community-based music center and instrument museum, and a
center celebrating Tuscan food and wine. Courtesy of Asymptote
Wind, seismic, and snow loading all needed to be carefully assessed for the amphitheater and museum, even at this early stage, according to Giampellegrini. “From a structural point of view, care had to be taken to generate enough stiffness [in] the canopy roof structure to avoid resonant dynamic vibration amplification due to wind excitation,” he says. “[Seismic] was in particular relevant for the museum since the large inertial forces have to be taken by a very limited number of supports and potentially the canopy main frame.”
If snow is allowed to accumulate in the roof’s fabric depressions, he explains, “The large local forces that arise as a consequence [could] cause the membrane skin to deflect significantly. This deflection has to be controlled to avoid a phenomenon called ‘ponding.’ [So] locally the membrane needs to have sufficient outward curvature to allow the melting snow to drain and not to progressively keep accumulating.”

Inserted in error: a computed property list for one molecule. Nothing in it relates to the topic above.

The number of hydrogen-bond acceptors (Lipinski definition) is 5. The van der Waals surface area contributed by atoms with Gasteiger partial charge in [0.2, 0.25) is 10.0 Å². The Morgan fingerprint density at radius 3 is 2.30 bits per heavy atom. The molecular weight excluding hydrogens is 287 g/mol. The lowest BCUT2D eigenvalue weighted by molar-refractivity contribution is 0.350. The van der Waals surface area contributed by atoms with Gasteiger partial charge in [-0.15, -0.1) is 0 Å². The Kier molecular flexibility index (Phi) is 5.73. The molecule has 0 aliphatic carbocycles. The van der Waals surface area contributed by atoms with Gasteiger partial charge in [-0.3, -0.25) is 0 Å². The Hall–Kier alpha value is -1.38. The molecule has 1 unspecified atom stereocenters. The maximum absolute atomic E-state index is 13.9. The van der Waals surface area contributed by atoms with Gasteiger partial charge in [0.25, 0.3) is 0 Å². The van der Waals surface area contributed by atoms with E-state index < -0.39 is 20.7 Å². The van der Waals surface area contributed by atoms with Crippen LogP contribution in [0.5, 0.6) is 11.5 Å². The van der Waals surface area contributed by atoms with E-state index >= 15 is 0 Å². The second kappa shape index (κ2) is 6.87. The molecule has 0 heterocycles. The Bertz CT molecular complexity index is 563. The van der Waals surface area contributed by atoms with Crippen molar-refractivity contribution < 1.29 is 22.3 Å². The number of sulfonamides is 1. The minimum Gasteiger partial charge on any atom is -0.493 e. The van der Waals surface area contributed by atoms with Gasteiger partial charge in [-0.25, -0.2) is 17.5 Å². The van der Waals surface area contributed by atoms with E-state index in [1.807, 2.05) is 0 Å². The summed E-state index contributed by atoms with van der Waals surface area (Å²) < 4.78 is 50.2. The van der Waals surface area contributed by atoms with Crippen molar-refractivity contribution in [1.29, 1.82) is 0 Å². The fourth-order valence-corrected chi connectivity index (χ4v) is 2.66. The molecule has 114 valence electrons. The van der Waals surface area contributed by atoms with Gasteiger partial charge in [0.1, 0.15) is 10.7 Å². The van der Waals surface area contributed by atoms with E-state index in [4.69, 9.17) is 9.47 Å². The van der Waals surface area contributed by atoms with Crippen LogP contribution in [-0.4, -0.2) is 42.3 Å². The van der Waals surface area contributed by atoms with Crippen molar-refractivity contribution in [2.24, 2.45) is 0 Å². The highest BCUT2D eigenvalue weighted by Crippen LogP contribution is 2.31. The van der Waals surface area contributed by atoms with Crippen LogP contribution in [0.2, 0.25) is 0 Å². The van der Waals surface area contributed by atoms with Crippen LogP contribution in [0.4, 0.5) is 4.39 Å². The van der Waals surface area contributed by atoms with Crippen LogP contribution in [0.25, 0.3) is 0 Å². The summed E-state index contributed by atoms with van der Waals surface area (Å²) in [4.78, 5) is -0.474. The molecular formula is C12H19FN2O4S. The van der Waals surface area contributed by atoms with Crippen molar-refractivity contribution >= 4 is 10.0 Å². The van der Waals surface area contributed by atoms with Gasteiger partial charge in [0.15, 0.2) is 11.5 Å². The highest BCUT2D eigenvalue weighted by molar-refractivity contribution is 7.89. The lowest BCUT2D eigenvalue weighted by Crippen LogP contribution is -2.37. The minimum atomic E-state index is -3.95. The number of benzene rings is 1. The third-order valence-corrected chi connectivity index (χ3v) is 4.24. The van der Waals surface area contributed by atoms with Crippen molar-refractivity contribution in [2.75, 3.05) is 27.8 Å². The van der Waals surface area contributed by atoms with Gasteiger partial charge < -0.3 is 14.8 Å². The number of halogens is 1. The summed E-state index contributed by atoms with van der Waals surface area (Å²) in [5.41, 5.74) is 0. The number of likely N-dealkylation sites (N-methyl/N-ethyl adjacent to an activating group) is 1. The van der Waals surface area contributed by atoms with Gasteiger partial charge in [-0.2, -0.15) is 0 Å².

The backdrop for the amphitheater stage is currently being conceptualized as a temporary steel-and-fabric structure that can be dismantled in the winter months, according to Helbig. As part of the project, the existing amphitheater seating will also be updated.
Currently, the hope is that the theater and stage will be open by summer 2016, according to Rashid. The project is being funded privately by Belvedere SPA, based in Peciolli, Italy.